I can't keep my bearings and hubs in an air conditioned barn either...

Back to the OPs question and a "me too" with what Lou said.
I found one wheel disturbingly dry on my previous Rockwood. When I checked bearings the 1st time I found 3 with acceptable grease and 1 that had barely any.
I advise everyone to get that first bearing check early. After that brakes and seals need to be checked every couple of years or several thousand miles.
I have ~ 15,000 miles on my trailer and brakes still look pretty good. It all depends on where you drive but we've been to the mountains.
Keep an eye on those magnets and look for any wear on the wires both in the hub and outside on the axles.
Good Luck!
__________________
Peace!
Dan & Rita D
2017 Nissan Titan 5.6L King cab 4wd
1999 Suzuki Intruder Motorcycle
Blue Ox WD hitch

Camping days 2010-53, 2011-47, 2012-41, 2013-41, 2014-31, 2015-40, 2016-44, 2017-63, 2018-75, 2019-32
KyDan is offline   Reply With Quote
Old 10-27-2018, 12:28 PM   #19
Senior Member
 
Join Date: Apr 2017
Location: 8300 Feet - Rocky Mountains
Posts: 1,099
Ever repack the wheel bearings on your car? Maybe at 100,000 miles or when doing a full brake job? Why, you ask? Because wheel bearing grease doesn't just ooze out of the bearings. It's very thick, and it won't leave the bearings unless it overheats.

Ahhh...so how does it overheat? Simple. Drum brakes. Look at the design of your brake system on your rig and what do you see? A MASSIVE cast iron brake drum that also serves as the bearing contact for the spinning part of the wheel. Hot drums pass heat to the bearings and overheat the grease. The grease can then leave the bearing race an leave the bearings dry.

All that chassis grease you pump into the zerk fitting? More or less useless. It can and does help hold the wheel bearing grease in place...somewhat.

How often should you repack the bearings? It depends on how often you use and overheat the brake drums. I drive short distances and do very little braking, so I've packed them once in 5 seasons (earlier this year). They were perfect. Drive long distances through the mountains? Better check them often.
__________________
Jim & Renee
2014 Forest River/Rockwood HW 277
2006 Ram 1500 4WD Crew with Firestone Airbags
Typical season is about 30 nights camping, usually nearby boondocking in the National Forests or at Lake Wellington
jimmoore13 is offline   Reply With Quote
Old 10-27-2018, 02:25 PM   #20
Senior Member
 
NMWildcat's Avatar
 
Join Date: Jun 2012
Location: Southern NM
Posts: 4,875
Quote:
Originally Posted by jimmoore13 View Post
Ever repack the wheel bearings on your car? Maybe at 100,000 miles or when doing a full brake job? Why, you ask? Because wheel bearing grease doesn't just ooze out of the bearings. It's very thick, and it won't leave the bearings unless it overheats.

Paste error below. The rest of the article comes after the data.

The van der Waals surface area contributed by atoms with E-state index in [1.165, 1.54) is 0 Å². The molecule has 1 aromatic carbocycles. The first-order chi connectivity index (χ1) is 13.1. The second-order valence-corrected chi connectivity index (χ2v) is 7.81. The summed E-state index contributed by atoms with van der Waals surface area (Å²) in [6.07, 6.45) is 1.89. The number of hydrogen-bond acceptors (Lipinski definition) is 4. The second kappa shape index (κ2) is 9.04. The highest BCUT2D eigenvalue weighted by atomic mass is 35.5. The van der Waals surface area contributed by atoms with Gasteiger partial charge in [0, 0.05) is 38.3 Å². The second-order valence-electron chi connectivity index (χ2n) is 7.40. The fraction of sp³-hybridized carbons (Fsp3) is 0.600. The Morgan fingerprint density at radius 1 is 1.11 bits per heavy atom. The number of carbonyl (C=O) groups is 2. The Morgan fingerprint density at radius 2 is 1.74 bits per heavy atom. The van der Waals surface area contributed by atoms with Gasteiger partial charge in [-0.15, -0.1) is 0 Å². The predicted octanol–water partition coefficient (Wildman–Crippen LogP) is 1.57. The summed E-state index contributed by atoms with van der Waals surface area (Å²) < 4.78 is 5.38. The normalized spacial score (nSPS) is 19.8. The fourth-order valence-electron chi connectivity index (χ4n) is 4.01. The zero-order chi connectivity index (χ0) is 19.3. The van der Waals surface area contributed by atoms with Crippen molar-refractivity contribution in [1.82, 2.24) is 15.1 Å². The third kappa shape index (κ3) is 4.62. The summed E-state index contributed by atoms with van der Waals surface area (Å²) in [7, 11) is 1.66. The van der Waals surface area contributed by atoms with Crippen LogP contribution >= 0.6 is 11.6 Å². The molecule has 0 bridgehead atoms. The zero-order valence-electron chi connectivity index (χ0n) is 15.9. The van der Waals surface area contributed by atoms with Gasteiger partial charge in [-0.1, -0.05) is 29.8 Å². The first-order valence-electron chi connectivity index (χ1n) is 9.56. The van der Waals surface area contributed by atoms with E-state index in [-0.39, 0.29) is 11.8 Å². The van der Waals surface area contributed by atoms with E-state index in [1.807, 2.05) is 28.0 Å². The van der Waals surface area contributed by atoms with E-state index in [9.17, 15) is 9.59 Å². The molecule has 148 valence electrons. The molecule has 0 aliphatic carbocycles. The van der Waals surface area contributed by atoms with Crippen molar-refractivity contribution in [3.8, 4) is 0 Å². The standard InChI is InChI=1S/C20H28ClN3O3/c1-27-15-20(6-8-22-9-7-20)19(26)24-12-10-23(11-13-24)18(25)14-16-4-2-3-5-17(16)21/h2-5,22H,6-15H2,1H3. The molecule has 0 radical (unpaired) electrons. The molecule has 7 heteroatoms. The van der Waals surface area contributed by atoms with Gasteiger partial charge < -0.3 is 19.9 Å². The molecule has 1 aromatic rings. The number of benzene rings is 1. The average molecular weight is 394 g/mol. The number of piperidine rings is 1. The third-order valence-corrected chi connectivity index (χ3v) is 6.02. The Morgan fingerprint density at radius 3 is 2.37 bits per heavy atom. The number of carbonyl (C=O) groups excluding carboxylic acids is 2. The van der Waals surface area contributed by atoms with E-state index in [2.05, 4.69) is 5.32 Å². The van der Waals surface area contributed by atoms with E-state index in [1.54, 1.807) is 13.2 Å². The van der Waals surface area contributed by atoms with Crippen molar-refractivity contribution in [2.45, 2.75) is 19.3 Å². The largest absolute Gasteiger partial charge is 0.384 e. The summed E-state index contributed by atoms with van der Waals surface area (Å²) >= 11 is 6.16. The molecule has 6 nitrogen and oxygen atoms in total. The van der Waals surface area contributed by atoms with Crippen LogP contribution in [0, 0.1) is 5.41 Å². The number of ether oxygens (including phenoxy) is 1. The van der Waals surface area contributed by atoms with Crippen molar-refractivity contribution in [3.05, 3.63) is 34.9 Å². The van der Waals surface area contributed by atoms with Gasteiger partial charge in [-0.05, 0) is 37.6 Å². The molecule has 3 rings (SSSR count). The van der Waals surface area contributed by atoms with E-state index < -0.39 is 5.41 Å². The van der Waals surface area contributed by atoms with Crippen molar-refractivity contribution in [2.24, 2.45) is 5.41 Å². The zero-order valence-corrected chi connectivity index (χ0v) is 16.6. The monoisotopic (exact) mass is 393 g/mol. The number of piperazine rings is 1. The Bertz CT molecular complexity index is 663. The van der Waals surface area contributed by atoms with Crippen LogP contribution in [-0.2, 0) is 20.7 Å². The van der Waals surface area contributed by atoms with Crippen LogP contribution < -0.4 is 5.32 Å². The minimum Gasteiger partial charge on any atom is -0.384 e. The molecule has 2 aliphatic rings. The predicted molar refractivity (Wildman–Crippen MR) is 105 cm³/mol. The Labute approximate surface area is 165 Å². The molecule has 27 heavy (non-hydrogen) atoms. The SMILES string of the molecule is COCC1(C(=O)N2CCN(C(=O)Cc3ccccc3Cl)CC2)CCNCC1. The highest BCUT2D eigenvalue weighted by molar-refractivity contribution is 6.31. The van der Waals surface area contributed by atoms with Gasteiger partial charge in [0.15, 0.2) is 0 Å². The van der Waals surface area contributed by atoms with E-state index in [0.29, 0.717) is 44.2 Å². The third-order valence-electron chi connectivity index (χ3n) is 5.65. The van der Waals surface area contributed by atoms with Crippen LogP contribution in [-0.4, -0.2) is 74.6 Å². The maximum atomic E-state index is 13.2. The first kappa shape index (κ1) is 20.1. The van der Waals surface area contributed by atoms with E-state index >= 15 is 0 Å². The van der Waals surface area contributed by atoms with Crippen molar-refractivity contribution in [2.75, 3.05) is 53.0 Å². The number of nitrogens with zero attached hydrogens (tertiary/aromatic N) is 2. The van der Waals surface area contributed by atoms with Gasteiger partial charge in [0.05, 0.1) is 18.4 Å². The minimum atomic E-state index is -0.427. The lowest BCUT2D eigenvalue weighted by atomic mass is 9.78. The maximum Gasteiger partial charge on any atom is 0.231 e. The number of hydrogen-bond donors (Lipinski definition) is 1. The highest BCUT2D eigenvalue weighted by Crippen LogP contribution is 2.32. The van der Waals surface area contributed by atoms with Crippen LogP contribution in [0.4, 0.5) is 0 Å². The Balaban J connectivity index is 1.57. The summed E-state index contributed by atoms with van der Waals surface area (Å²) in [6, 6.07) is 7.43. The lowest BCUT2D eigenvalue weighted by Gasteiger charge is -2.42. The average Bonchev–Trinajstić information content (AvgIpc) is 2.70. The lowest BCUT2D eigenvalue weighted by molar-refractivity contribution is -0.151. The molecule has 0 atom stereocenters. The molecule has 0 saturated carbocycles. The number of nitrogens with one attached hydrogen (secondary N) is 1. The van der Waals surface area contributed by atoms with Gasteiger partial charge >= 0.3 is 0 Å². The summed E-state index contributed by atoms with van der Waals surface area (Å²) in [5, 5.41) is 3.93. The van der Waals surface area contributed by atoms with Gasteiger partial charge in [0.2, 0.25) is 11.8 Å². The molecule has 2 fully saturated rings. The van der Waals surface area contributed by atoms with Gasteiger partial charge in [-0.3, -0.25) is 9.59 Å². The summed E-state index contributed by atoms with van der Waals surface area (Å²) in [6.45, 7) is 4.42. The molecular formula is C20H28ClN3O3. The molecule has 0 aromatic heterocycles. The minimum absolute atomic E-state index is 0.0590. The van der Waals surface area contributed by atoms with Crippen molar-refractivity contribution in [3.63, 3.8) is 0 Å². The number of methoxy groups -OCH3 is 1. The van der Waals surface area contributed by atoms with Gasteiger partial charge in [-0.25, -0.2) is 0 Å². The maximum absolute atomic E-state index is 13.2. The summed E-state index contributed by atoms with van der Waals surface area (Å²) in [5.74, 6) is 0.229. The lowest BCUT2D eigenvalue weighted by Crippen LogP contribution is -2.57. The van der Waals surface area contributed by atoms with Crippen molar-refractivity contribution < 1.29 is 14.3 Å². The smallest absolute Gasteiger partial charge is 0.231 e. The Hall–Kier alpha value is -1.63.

Ahhh...so how does it overheat? Simple. Drum brakes. Look at the design of your brake system on your rig and what do you see? A MASSIVE cast iron brake drum that also serves as the bearing contact for the spinning part of the wheel. Hot drums pass heat to the bearings and overheat the grease. The grease can then leave the bearing race an leave the bearings dry.

All that chassis grease you pump into the zerk fitting? More or less useless. It can and does help hold the wheel bearing grease in place...somewhat.

How often should you repack the bearings? It depends on how often you use and overheat the brake drums. I drive short distances and do very little braking, so I've packed them once in 5 seasons (earlier this year). They were perfect. Drive long distances through the mountains? Better check them often.
Auto wheel bearings are sealed. RV trailers bearings are not. HUGE difference.
__________________

__________________
Scott and Liz - Southern NM
2012 Wildcat Sterling 32RL - w/level up (best option ever)
2007 Chevy 2500HD 4dr short bed Duramax w/allison
Reese Fifth Airborne air ride king pin coupler with Sidewinder
NMWildcat is offline   Reply With Quote
Reply

Tags
bearings, brakes, maintenance, wheel

Thread Tools
Display Modes

Posting Rules
You may not post new threads
You may not post replies
You may not post attachments
You may not edit your posts

BB code is On
Smilies are On
[IMG] code is On
HTML code is Off
Trackbacks are Off
Pingbacks are Off
Refbacks are Off



» Featured Campgrounds

Reviews provided by

Disclaimer:

This website is not affiliated with or endorsed by Forest River, Inc. or any of its affiliates. This is an independent, unofficial site.



Copyright 2002- Social Knowledge, LLC All Rights Reserved.

All times are GMT -5. The time now is 01:36 PM.


×